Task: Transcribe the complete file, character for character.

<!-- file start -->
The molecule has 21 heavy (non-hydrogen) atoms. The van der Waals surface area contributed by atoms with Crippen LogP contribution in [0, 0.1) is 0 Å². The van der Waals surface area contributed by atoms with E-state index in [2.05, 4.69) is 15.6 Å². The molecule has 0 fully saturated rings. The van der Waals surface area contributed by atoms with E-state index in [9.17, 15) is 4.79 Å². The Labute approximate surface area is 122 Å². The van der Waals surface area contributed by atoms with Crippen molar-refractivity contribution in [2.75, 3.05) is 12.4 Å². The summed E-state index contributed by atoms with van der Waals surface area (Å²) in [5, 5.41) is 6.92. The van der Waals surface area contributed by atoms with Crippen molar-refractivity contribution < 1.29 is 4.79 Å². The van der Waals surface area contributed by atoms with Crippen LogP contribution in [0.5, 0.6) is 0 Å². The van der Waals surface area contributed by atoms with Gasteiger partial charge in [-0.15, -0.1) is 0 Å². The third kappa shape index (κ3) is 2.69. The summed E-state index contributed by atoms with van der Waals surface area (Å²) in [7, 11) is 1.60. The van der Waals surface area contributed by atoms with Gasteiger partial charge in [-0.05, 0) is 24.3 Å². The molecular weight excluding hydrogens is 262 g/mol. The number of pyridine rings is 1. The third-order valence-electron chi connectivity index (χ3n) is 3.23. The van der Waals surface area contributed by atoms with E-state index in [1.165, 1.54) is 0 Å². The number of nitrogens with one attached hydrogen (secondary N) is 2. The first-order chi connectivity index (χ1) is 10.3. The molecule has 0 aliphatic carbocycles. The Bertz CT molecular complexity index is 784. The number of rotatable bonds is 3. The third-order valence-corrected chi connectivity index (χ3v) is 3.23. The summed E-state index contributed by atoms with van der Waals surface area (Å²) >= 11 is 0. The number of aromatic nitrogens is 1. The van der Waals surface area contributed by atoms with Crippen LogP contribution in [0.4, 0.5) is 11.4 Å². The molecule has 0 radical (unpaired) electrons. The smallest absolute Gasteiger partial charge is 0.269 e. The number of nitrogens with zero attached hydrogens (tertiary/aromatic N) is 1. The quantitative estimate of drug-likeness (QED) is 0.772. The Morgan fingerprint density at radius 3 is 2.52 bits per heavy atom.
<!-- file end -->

The molecule has 21 heavy (non-hydrogen) atoms. The van der Waals surface area contributed by atoms with Crippen LogP contribution in [0, 0.1) is 0 Å². The van der Waals surface area contributed by atoms with E-state index in [2.05, 4.69) is 15.6 Å². The molecule has 0 fully saturated rings. The van der Waals surface area contributed by atoms with E-state index in [9.17, 15) is 4.79 Å². The Labute approximate surface area is 122 Å². The van der Waals surface area contributed by atoms with Crippen molar-refractivity contribution in [2.75, 3.05) is 12.4 Å². The summed E-state index contributed by atoms with van der Waals surface area (Å²) in [5, 5.41) is 6.92. The van der Waals surface area contributed by atoms with Crippen molar-refractivity contribution < 1.29 is 4.79 Å². The van der Waals surface area contributed by atoms with Crippen LogP contribution in [0.5, 0.6) is 0 Å². The van der Waals surface area contributed by atoms with Gasteiger partial charge in [-0.15, -0.1) is 0 Å². The third kappa shape index (κ3) is 2.69. The summed E-state index contributed by atoms with van der Waals surface area (Å²) in [7, 11) is 1.60. The van der Waals surface area contributed by atoms with Gasteiger partial charge in [-0.05, 0) is 24.3 Å². The molecular weight excluding hydrogens is 262 g/mol. The number of pyridine rings is 1. The third-order valence-electron chi connectivity index (χ3n) is 3.23. The van der Waals surface area contributed by atoms with E-state index in [1.165, 1.54) is 0 Å². The number of nitrogens with one attached hydrogen (secondary N) is 2. The first-order chi connectivity index (χ1) is 10.3. The molecule has 0 aliphatic carbocycles. The Bertz CT molecular complexity index is 784. The number of rotatable bonds is 3. The third-order valence-corrected chi connectivity index (χ3v) is 3.23. The summed E-state index contributed by atoms with van der Waals surface area (Å²) >= 11 is 0. The number of aromatic nitrogens is 1. The van der Waals surface area contributed by atoms with Crippen LogP contribution in [0.4, 0.5) is 11.4 Å². The molecule has 0 radical (unpaired) electrons. The smallest absolute Gasteiger partial charge is 0.269 e. The number of nitrogens with zero attached hydrogens (tertiary/aromatic N) is 1. The quantitative estimate of drug-likeness (QED) is 0.772. The Morgan fingerprint density at radius 3 is 2.52 bits per heavy atom.